Using QR codes within your print direct mail advertising material boosts the reader likelihood to remain engaged in the information about your product.
Advertising campaigns must ultimately engage users beyond simply taking a quick look at the product depicted on an ad page. A report published by Nellymoser recently shares numbers that prove the effectiveness of direct mail containing QR codes as opposed to direct mail marketing without them. In this first time ever study,
Nellymoser was able to track the response rates of both and the results are encouraging for mobile and print QR advertisers. This new form of user engagement is gaining in popularity and scope. A formal report was long overdue.
“In 2011, the use of QR codes increased by 300%.” (Tweet This Stat!)
At this time, about 10% of the pages dedicated to advertising in print magazines use QR code. Just a year ago, that figure was more like 5% of advertising pages. This is in an attempt to bring interactive use that engages the viewer in physical action that takes them to information and product pages. The physical act of clicking through or scanning in a code makes a natural connection between the user and the product.
The US Postal Service has seen a huge drop in mail advertising as it has become quite expensive and is not nearly as cost effective in return on investment as it used to be. Print advertisement in mailed magazines however, are regaining their success when publishers and advertisers have inserted QR code into their pages. Mailed print advertising can be enhanced when integrating them with new technological advances into traditional means.
The number of mobile action codes, such as QR codes, Microsoft Tags and digital watermarks, in the Top 100 U.S. magazines jumped dramatically in Q2 2012. A total of 2200 codes were printed during the quarter, up from 1365 in Q1 (61% growth). This is more than double the 1062 codes printed one year earlier in Q2 2011 (107%).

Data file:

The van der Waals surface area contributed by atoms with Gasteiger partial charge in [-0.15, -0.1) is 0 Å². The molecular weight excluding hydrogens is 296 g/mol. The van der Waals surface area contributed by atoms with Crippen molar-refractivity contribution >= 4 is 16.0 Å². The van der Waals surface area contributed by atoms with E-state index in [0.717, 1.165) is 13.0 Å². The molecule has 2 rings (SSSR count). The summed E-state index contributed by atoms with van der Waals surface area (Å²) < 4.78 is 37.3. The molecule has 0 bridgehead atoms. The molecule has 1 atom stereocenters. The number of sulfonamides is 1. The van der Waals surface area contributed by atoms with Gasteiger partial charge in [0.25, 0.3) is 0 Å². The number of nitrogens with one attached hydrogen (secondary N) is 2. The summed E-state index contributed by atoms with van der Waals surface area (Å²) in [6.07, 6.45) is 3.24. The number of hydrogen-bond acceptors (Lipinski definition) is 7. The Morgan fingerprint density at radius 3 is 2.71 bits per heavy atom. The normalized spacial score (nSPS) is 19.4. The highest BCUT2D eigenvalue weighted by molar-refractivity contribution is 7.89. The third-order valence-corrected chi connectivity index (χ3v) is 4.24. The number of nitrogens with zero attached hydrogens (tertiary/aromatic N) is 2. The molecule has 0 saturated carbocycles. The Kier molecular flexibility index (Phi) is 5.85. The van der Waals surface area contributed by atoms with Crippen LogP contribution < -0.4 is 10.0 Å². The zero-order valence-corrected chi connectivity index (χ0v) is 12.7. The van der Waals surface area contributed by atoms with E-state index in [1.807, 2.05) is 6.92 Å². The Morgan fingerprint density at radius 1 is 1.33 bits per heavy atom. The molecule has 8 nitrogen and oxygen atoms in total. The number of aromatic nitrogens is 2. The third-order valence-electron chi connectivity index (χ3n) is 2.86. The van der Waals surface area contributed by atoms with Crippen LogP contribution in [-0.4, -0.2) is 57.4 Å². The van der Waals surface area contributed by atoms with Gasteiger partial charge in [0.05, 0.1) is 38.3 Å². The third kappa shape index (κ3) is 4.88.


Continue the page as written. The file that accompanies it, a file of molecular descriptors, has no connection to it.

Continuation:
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To understand how these mobile action codes are being used in magazines, Nellymoser surveyed every issue of the top 100 U.S. magazines by circulation in 2011 and the first six months of 2012. The study is limited to national titles readily available on newsstands. This eliminated publications that require a membership, such as AARP magazine and regional titles. “For the purposes of this study, we refer to this list as the Top 100 magazines.“
To compile the data, Nellymoser analyzed every page in each issue within the Top 100 magazines. In Q2 2012, we counted:
- 46,132 total magazine pages, up from 38,719 in Q1 2012.
- 19,976 total advertising pages, up from 15,691 in Q1 2012.
As the chart below shows, 2200 codes were printed in Q2 2012 versus 1062 during the same period last year.
Action Codes By Quarter
The report discusses the active engagement of readers who have the print material in one hand and a mobile device in the other. It doesn’t have figures or explanations describing why there is a higher rate of response when this is the case, but the simple explanation may lie in the simple fact that magazine readers are interested in what they are reading to begin with. Engaging them further with advertising via QR codes enhances the overall experience.
Target marketing is as critical for QR codes as it is for any other ad campaign. For example, a young woman reading a magazine geared toward weddings and brides will already be interested in the material. Add a QR code leading her to further information about wedding planning and you have one very interested reader. The same goes for any subject and any product. Insert your advertising and QR codes into the appropriate media vehicles.